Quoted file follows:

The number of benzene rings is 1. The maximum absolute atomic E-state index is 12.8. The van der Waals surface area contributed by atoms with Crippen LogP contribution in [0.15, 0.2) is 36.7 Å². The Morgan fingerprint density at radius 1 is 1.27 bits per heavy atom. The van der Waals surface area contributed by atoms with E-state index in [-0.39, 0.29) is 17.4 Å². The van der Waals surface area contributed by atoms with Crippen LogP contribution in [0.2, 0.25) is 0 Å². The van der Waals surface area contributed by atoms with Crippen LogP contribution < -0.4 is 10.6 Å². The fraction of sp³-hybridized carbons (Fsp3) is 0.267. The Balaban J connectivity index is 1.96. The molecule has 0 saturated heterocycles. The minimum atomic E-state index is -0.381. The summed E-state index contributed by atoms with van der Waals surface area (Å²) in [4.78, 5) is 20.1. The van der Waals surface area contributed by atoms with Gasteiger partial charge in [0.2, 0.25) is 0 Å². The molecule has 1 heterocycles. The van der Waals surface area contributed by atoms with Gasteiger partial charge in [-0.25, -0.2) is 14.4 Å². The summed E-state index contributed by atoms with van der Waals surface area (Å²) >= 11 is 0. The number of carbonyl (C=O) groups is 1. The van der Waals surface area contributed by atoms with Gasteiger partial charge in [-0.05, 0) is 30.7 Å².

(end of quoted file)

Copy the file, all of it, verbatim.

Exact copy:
The number of benzene rings is 1. The maximum absolute atomic E-state index is 12.8. The van der Waals surface area contributed by atoms with Crippen LogP contribution in [0.15, 0.2) is 36.7 Å². The Morgan fingerprint density at radius 1 is 1.27 bits per heavy atom. The van der Waals surface area contributed by atoms with E-state index in [-0.39, 0.29) is 17.4 Å². The van der Waals surface area contributed by atoms with Crippen LogP contribution in [0.2, 0.25) is 0 Å². The van der Waals surface area contributed by atoms with Crippen LogP contribution < -0.4 is 10.6 Å². The fraction of sp³-hybridized carbons (Fsp3) is 0.267. The Balaban J connectivity index is 1.96. The molecule has 0 saturated heterocycles. The minimum atomic E-state index is -0.381. The summed E-state index contributed by atoms with van der Waals surface area (Å²) in [4.78, 5) is 20.1. The van der Waals surface area contributed by atoms with Gasteiger partial charge in [0.2, 0.25) is 0 Å². The molecule has 1 heterocycles. The van der Waals surface area contributed by atoms with Gasteiger partial charge in [-0.25, -0.2) is 14.4 Å². The summed E-state index contributed by atoms with van der Waals surface area (Å²) >= 11 is 0. The number of carbonyl (C=O) groups is 1. The van der Waals surface area contributed by atoms with Gasteiger partial charge in [-0.05, 0) is 30.7 Å².